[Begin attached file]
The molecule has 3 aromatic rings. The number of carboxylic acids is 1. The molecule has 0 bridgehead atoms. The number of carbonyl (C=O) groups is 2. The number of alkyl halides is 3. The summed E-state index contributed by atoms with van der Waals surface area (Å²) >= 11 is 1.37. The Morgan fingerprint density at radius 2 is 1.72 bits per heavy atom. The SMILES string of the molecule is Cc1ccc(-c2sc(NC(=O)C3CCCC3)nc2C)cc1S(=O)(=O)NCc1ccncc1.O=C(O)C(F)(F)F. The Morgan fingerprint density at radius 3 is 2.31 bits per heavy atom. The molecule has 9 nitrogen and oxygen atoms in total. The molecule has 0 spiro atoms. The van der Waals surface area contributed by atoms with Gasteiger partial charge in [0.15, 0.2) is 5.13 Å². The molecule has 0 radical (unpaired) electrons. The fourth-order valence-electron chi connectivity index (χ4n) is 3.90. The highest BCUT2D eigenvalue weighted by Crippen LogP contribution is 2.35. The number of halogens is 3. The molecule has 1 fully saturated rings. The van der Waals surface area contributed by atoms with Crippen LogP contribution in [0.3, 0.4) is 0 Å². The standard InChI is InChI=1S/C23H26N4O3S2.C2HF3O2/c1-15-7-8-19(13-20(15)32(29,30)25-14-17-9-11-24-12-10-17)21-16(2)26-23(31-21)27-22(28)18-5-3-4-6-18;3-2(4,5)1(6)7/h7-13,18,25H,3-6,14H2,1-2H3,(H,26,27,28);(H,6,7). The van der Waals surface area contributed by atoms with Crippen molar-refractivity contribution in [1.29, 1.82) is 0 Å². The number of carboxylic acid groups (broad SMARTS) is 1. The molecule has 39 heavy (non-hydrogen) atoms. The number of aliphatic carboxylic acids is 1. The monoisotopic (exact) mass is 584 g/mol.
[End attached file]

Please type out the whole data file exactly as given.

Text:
The molecule has 3 aromatic rings. The number of carboxylic acids is 1. The molecule has 0 bridgehead atoms. The number of carbonyl (C=O) groups is 2. The number of alkyl halides is 3. The summed E-state index contributed by atoms with van der Waals surface area (Å²) >= 11 is 1.37. The Morgan fingerprint density at radius 2 is 1.72 bits per heavy atom. The SMILES string of the molecule is Cc1ccc(-c2sc(NC(=O)C3CCCC3)nc2C)cc1S(=O)(=O)NCc1ccncc1.O=C(O)C(F)(F)F. The Morgan fingerprint density at radius 3 is 2.31 bits per heavy atom. The molecule has 9 nitrogen and oxygen atoms in total. The molecule has 0 spiro atoms. The van der Waals surface area contributed by atoms with Gasteiger partial charge in [0.15, 0.2) is 5.13 Å². The molecule has 0 radical (unpaired) electrons. The fourth-order valence-electron chi connectivity index (χ4n) is 3.90. The highest BCUT2D eigenvalue weighted by Crippen LogP contribution is 2.35. The number of halogens is 3. The molecule has 1 fully saturated rings. The van der Waals surface area contributed by atoms with Crippen LogP contribution in [0.3, 0.4) is 0 Å². The standard InChI is InChI=1S/C23H26N4O3S2.C2HF3O2/c1-15-7-8-19(13-20(15)32(29,30)25-14-17-9-11-24-12-10-17)21-16(2)26-23(31-21)27-22(28)18-5-3-4-6-18;3-2(4,5)1(6)7/h7-13,18,25H,3-6,14H2,1-2H3,(H,26,27,28);(H,6,7). The van der Waals surface area contributed by atoms with Crippen molar-refractivity contribution in [1.29, 1.82) is 0 Å². The number of carboxylic acid groups (broad SMARTS) is 1. The molecule has 39 heavy (non-hydrogen) atoms. The number of aliphatic carboxylic acids is 1. The monoisotopic (exact) mass is 584 g/mol.